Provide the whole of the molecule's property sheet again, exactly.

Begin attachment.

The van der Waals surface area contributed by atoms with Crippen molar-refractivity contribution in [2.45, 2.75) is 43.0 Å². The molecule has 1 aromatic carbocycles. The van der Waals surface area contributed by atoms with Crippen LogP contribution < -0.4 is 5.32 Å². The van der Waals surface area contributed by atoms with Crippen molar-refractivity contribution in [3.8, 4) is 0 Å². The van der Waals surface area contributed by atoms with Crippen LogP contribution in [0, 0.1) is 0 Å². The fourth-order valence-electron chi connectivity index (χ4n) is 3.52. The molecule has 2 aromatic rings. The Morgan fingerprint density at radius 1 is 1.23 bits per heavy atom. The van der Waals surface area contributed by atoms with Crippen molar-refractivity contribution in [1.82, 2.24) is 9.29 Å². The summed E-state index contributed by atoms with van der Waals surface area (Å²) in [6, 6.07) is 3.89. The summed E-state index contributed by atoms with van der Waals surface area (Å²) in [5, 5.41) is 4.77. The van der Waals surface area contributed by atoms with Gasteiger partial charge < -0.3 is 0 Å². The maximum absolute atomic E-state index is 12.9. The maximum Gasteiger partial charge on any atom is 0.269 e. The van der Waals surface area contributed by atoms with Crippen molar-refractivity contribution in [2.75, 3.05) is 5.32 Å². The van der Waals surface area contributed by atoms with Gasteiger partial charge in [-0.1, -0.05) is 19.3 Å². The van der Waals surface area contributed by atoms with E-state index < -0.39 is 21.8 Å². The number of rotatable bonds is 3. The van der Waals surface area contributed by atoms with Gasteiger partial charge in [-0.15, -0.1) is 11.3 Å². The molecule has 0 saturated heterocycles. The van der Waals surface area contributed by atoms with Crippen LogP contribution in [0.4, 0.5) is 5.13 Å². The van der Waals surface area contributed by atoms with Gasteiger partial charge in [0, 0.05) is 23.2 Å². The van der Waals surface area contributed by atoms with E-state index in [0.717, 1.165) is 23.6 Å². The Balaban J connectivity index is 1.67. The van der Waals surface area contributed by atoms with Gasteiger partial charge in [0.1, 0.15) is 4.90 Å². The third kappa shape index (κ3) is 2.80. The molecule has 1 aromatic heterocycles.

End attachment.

The van der Waals surface area contributed by atoms with Crippen molar-refractivity contribution in [2.45, 2.75) is 43.0 Å². The molecule has 1 aromatic carbocycles. The van der Waals surface area contributed by atoms with Crippen LogP contribution < -0.4 is 5.32 Å². The van der Waals surface area contributed by atoms with Crippen molar-refractivity contribution in [3.8, 4) is 0 Å². The van der Waals surface area contributed by atoms with Crippen LogP contribution in [0, 0.1) is 0 Å². The fourth-order valence-electron chi connectivity index (χ4n) is 3.52. The molecule has 2 aromatic rings. The Morgan fingerprint density at radius 1 is 1.23 bits per heavy atom. The van der Waals surface area contributed by atoms with Crippen molar-refractivity contribution in [1.82, 2.24) is 9.29 Å². The summed E-state index contributed by atoms with van der Waals surface area (Å²) in [6, 6.07) is 3.89. The summed E-state index contributed by atoms with van der Waals surface area (Å²) in [5, 5.41) is 4.77. The van der Waals surface area contributed by atoms with Gasteiger partial charge < -0.3 is 0 Å². The maximum absolute atomic E-state index is 12.9. The maximum Gasteiger partial charge on any atom is 0.269 e. The van der Waals surface area contributed by atoms with Crippen molar-refractivity contribution in [2.75, 3.05) is 5.32 Å². The van der Waals surface area contributed by atoms with Gasteiger partial charge in [-0.1, -0.05) is 19.3 Å². The van der Waals surface area contributed by atoms with E-state index < -0.39 is 21.8 Å². The number of rotatable bonds is 3. The van der Waals surface area contributed by atoms with Gasteiger partial charge in [-0.15, -0.1) is 11.3 Å². The molecule has 0 saturated heterocycles. The van der Waals surface area contributed by atoms with Crippen LogP contribution in [0.4, 0.5) is 5.13 Å². The van der Waals surface area contributed by atoms with Gasteiger partial charge in [0, 0.05) is 23.2 Å². The van der Waals surface area contributed by atoms with E-state index in [0.717, 1.165) is 23.6 Å². The Balaban J connectivity index is 1.67. The van der Waals surface area contributed by atoms with Gasteiger partial charge in [0.1, 0.15) is 4.90 Å². The third kappa shape index (κ3) is 2.80. The molecule has 1 aromatic heterocycles.